China’s parliament is preparing to rule on whether two pro-independence lawmakers elected to Hong Kong’s legislature can officially be sworn in. FT explains the high stakes involved:
China’s parliament is to rule on whether two pro-independence legislators should be prevented from taking their seats in Hong Kong’s Legislative Council, an intervention lawyers say would undermine the independence of the territory’s legal system.The decision by the National People’s Congress thrusts Beijing into a deepening political dispute in the territory, where younger voters are chafing against a crackdown on dissent and an erosion of the autonomy granted under the 1997 handover from UK rule. […]The NPC’s decision will pre-empt a Hong Kong court hearing that began on Thursday and would have determined whether Yau Wai-ching and Baggio Leung could retake their oath of office, which acknowledges China’s sovereignty over Hong Kong.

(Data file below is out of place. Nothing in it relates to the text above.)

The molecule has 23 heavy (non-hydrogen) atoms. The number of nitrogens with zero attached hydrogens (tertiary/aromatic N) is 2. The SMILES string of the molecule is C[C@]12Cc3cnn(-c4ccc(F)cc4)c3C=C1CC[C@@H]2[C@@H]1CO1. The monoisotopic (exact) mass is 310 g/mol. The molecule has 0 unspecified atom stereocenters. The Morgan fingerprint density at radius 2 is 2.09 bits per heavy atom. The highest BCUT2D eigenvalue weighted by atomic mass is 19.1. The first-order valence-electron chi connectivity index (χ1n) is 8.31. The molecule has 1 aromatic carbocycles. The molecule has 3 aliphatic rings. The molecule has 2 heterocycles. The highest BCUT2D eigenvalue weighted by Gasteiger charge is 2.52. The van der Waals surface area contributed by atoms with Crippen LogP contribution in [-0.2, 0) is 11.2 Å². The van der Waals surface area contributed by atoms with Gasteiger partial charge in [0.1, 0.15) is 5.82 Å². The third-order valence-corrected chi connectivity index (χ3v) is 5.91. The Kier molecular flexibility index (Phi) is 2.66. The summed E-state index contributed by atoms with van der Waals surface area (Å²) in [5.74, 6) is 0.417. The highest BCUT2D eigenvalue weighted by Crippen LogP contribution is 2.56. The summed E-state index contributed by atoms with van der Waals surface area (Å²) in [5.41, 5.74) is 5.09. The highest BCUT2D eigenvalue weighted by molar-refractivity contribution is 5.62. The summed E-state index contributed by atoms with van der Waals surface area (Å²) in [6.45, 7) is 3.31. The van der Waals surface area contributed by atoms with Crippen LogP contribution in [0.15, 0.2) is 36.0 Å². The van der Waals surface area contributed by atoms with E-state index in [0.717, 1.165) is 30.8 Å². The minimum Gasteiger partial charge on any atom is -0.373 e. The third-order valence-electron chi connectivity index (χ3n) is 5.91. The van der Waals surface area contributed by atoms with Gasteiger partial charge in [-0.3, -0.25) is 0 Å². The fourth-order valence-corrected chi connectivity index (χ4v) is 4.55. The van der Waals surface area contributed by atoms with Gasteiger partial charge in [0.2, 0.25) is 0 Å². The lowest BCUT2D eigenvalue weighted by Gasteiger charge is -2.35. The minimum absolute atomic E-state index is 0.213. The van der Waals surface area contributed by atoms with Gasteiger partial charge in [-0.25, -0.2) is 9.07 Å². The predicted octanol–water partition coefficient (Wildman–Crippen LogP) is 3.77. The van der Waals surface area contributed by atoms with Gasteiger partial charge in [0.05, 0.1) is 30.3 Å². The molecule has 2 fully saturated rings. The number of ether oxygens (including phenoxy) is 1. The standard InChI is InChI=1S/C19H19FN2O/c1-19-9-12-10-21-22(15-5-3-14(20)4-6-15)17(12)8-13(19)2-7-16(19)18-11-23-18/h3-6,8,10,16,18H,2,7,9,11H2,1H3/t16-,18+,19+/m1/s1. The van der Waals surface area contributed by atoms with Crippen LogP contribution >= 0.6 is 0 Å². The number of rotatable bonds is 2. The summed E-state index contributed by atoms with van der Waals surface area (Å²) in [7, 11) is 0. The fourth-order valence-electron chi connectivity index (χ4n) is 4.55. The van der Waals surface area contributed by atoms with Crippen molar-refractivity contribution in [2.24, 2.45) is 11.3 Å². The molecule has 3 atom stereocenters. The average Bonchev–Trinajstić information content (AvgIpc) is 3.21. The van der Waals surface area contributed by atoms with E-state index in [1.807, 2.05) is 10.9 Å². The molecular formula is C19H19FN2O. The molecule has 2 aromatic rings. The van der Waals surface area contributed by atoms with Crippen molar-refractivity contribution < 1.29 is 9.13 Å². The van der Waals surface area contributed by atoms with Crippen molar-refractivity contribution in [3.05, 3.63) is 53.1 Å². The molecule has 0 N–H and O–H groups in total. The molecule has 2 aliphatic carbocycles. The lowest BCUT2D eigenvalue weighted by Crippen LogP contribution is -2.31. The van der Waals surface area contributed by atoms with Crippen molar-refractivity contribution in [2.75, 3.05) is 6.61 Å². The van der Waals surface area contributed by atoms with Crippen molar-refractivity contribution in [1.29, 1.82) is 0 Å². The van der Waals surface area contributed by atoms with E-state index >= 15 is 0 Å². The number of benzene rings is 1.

A few weeks ago, the controversial duo—who botched an initial oath-taking ceremony by cursing out China and swearing allegiance to Hong Kong—were blocked from taking their seats by a walkout of pro-Beijing legislators. Their status has been in limbo ever since, as the Hong Kong government and the president of the Legislative Council argue over whether they are still qualified to be sworn in.An intervention by China could set a major precedent. Officially, China has always had the authority to issue interpretations of the charter governing relations between Hong Kong and Beijing. In practice, however, China has rarely done so, and until now it has never intervened unsolicited in a legal dispute that Hong Kong’s courts are still actively considering. Some fear that the intervention will undermine the courts’ independence and usher in a new era of tightened control over Hong Kong.Whatever happens, the tensions that emerged during the 2014 Umbrella movement show no signs of abating. The leaders of that pro-democracy movement—especially the minority of young “localists” who want complete independence from Beijing—are now seeking to move into positions of power in Hong Kong. China’s ruling could cut off a path to public office for anyone who advocates independence, and it will certainly alter the dynamic of Beijing-Hong Kong relations going forward.